To name an album “Swoon” is to announce a not unimpressive ambition. A psychosomatic one, of sorts — a desire to arrange beats and tones in such patterns as to cause physical symptoms in the listener: to make the blood rush to places where it shouldn’t rush, to force the body into retreat. To make ’em weak at the knees and light in the head.
To fulfill this ambition, a taste for the theatrical would seem to be in order: unexpected lyrical twists, aural ruses, dramatic derring-do. But Silversun Pickups’ second release exhibits none of those qualities. Rather than inspiring great feeling, it proves generally anesthetic.
This is surprising, as the Pickups’ first album showed a precocious ability to take the familiar for a while — and then jolt away from the mimicry in precisely the right way, at just the right time. Out of the broad strokes of ’90s guitar rock, they made songs that were not, in fact, ’90s guitar rock. Most happily so.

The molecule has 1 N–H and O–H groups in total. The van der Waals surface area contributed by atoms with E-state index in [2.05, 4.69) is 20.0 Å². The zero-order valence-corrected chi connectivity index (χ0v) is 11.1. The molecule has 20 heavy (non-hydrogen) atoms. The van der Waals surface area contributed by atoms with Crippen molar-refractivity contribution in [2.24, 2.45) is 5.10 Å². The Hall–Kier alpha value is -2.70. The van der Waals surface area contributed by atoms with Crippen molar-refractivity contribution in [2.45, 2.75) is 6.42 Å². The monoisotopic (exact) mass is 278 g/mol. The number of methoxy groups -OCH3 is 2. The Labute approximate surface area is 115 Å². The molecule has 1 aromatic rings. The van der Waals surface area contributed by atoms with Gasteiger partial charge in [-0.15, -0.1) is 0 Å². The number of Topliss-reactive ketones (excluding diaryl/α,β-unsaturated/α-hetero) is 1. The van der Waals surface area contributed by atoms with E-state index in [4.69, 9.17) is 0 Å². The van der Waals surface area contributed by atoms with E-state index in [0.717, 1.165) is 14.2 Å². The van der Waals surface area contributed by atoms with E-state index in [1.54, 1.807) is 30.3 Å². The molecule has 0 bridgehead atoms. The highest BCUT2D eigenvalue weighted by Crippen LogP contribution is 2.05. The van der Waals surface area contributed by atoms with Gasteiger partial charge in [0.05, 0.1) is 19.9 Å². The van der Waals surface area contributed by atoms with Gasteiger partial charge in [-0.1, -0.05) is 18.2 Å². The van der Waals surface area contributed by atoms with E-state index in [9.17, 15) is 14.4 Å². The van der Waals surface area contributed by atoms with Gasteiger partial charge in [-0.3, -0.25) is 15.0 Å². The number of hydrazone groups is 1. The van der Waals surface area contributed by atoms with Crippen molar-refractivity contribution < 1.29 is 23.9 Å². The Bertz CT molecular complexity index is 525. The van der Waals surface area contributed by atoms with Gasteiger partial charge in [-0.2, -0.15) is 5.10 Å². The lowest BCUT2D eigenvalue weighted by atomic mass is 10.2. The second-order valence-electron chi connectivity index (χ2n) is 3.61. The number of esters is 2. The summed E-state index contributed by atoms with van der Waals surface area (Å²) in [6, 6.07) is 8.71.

“Swoon” evidences none of this craft. We quickly learn that what initially registers as intensity is just sheer volume — volume in both the spatial and sonic senses. The band has simply assembled great quantities of sonic stuff (raspy vocals; loose, jangling guitar; percussion heavy on the high hat) and mixed it all together without any sense of scale or proportion. Only Brian Aubert’s silly couplets distinguish one track from another.
Occasionally, you can pick out a satisfying lick or some well-turned line, but otherwise, this music alters neither mind nor body.